ADHD & Autism Resource Blog

30+ Years of Special Education Experience

edcamp Seacoast

If you’ve never been to an edcamp you don’t know what your missing. I attended the edcamp Seacoast in Portsmouth NH on Sat.
An edcamp is a free “unconference.” It is participant-driven with topics and schedule developed at the start of the day. It’s about collaborative learning, sharing, small group discussion, problem sovling, demonstrating technologies and much more.
Check out my PowerPoint to get an overview of edcamp Seasoast.
edcamp Seascoast

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iPads bring students with disabilities new ways to participate, excel in education

A four-day bootcamp seminar called, “Using iPads to Achieve Educational Success for Students with Disabilities,” at Crotched Mountain ATECH Services in Concord on August 14, 21013. The training was led by Therese Willkomm, of the NH Statewide Assistive Technology Program with the Institute of Disability.

Using an iPad, blind students can now translate written words to verbal with one touch; students with dyslexia or other reading disorders can complete work using only their voice; and students with autism can find alternative ways to express their thoughts and feelings.

These are just a few reasons why Therese Willkomm, an expert in adaptive technology, thinks that when it comes to expanding educational opportunities for students with disabilities, the iPad is the best tool that’s ever been created.

“It does everything – it’s a memory device, it’s a reading device, it’s a computer device, so it has more accessible features and capabilities for people with disabilities than any other device we have ever been exposed to,” said Willkomm, a clinical professor with Assistive Technology in New Hampshire, a program within UNH’s Institute on Disability.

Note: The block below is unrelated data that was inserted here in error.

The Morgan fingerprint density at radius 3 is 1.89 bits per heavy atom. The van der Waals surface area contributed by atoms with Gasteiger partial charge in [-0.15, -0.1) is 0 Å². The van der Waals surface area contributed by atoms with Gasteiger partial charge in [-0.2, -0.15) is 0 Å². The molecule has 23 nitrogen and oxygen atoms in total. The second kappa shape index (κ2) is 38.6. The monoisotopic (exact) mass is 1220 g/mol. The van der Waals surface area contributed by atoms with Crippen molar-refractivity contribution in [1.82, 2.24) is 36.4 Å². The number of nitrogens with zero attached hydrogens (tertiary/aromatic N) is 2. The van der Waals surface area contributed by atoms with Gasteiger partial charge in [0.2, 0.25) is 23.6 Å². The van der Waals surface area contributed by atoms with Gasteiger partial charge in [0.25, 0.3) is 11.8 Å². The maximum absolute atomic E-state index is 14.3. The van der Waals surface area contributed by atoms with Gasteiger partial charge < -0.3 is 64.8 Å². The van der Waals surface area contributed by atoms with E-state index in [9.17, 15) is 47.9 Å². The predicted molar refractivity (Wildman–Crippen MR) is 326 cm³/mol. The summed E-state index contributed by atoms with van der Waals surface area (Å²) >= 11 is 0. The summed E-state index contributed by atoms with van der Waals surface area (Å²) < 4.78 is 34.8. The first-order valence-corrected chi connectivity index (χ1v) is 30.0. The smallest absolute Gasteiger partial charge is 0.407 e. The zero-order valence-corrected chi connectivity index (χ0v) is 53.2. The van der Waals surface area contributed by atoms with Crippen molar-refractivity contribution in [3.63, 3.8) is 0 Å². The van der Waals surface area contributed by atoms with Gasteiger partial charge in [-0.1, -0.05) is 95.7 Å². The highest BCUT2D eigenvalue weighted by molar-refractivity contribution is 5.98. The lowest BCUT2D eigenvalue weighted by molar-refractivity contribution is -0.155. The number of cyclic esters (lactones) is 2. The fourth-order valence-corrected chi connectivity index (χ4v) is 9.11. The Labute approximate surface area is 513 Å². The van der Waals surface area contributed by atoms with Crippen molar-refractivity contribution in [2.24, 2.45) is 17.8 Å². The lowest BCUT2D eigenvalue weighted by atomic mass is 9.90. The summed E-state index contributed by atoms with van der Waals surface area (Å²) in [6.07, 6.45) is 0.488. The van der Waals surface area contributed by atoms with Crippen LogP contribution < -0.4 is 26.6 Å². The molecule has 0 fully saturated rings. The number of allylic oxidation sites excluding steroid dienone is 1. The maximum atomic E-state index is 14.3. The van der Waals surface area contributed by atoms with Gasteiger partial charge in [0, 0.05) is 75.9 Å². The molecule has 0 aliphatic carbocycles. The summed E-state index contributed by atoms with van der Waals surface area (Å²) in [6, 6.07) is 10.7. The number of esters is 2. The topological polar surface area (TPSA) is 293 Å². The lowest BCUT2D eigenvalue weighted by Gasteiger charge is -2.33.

Willkomm shared these thoughts with educators and parents yesterday during a daylong workshop on using iPads to aid students with special physical and mental needs. It was part of a four-day iPad boot camp in Concord that drew participants from across the state as well as Vermont, Massachusetts and even Georgia. During the session, she highlighted dozens of applications that can aid students with hearing, vision and speaking impairments, autism, and other physical, emotional and communicative issues.

“The iPad has been a revolution in inclusive classrooms,” said Cat Jones, events coordinator for the Institute on Disability.

The built-in camera and microphone are used in many applications to aid students who are visually impaired or have trouble reading. One app is called TextGrabber, which takes photos of written words and dictates those words out loud. Willkomm, who is known as the “MacGyver of Assistive Technology,” created her own stand that aids blind students in making sure the camera lines up with the document. She folded an old campaign lawn sign into three sections, then placed a piece of acrylic Plexiglass on top. She then created a space for the iPad or iPhone to slide into on the Plexiglass so it is centered over the piece of paper below.

A handful of other apps help students who struggle with memory or organization. One, called ReQall, records voice memos that act as alarms later. This app can be used to remind students to complete a certain homework assignment. It also benefits students who struggle with writing and those with speech impediments because it can play back the recording later for parents.

Maura Pennisi, a Salem resident, attended the conference because she is taking courses with Willkomm and has a son who is disabled. He is no longer in school, but she said many of the reminder apps such as ReQall could help him become more independent. Chuck Mahoney, a parent from Penacook, said he thinks the iPad is a tool that will be used more and more in education. Both declined to say which specific disabilities their children have.